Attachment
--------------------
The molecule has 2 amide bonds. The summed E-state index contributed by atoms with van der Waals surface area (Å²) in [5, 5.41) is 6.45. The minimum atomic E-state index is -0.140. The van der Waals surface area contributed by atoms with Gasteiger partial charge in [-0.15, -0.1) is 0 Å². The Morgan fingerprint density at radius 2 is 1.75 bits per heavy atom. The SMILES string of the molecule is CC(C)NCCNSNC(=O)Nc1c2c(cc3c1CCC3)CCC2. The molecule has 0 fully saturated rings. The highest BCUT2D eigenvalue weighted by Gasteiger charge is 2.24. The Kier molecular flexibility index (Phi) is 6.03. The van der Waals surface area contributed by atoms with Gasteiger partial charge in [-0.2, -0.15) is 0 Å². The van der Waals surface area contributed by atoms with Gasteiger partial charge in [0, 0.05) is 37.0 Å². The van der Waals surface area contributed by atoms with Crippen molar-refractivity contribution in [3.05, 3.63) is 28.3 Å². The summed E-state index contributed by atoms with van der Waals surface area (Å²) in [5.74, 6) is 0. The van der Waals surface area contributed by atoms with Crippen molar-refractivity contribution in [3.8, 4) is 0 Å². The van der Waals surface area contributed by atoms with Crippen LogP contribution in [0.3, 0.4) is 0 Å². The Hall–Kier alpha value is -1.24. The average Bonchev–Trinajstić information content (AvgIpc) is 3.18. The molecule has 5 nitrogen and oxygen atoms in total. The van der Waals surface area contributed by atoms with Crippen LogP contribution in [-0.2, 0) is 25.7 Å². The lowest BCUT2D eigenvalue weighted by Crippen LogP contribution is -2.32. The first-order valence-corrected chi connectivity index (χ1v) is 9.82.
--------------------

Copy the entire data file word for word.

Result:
The molecule has 2 amide bonds. The summed E-state index contributed by atoms with van der Waals surface area (Å²) in [5, 5.41) is 6.45. The minimum atomic E-state index is -0.140. The van der Waals surface area contributed by atoms with Gasteiger partial charge in [-0.15, -0.1) is 0 Å². The Morgan fingerprint density at radius 2 is 1.75 bits per heavy atom. The SMILES string of the molecule is CC(C)NCCNSNC(=O)Nc1c2c(cc3c1CCC3)CCC2. The molecule has 0 fully saturated rings. The highest BCUT2D eigenvalue weighted by Gasteiger charge is 2.24. The Kier molecular flexibility index (Phi) is 6.03. The van der Waals surface area contributed by atoms with Gasteiger partial charge in [-0.2, -0.15) is 0 Å². The van der Waals surface area contributed by atoms with Gasteiger partial charge in [0, 0.05) is 37.0 Å². The van der Waals surface area contributed by atoms with Crippen molar-refractivity contribution in [3.05, 3.63) is 28.3 Å². The summed E-state index contributed by atoms with van der Waals surface area (Å²) in [5.74, 6) is 0. The van der Waals surface area contributed by atoms with Crippen molar-refractivity contribution in [3.8, 4) is 0 Å². The van der Waals surface area contributed by atoms with Crippen LogP contribution in [0.3, 0.4) is 0 Å². The Hall–Kier alpha value is -1.24. The average Bonchev–Trinajstić information content (AvgIpc) is 3.18. The molecule has 5 nitrogen and oxygen atoms in total. The van der Waals surface area contributed by atoms with Crippen LogP contribution in [-0.2, 0) is 25.7 Å². The lowest BCUT2D eigenvalue weighted by Crippen LogP contribution is -2.32. The first-order valence-corrected chi connectivity index (χ1v) is 9.82.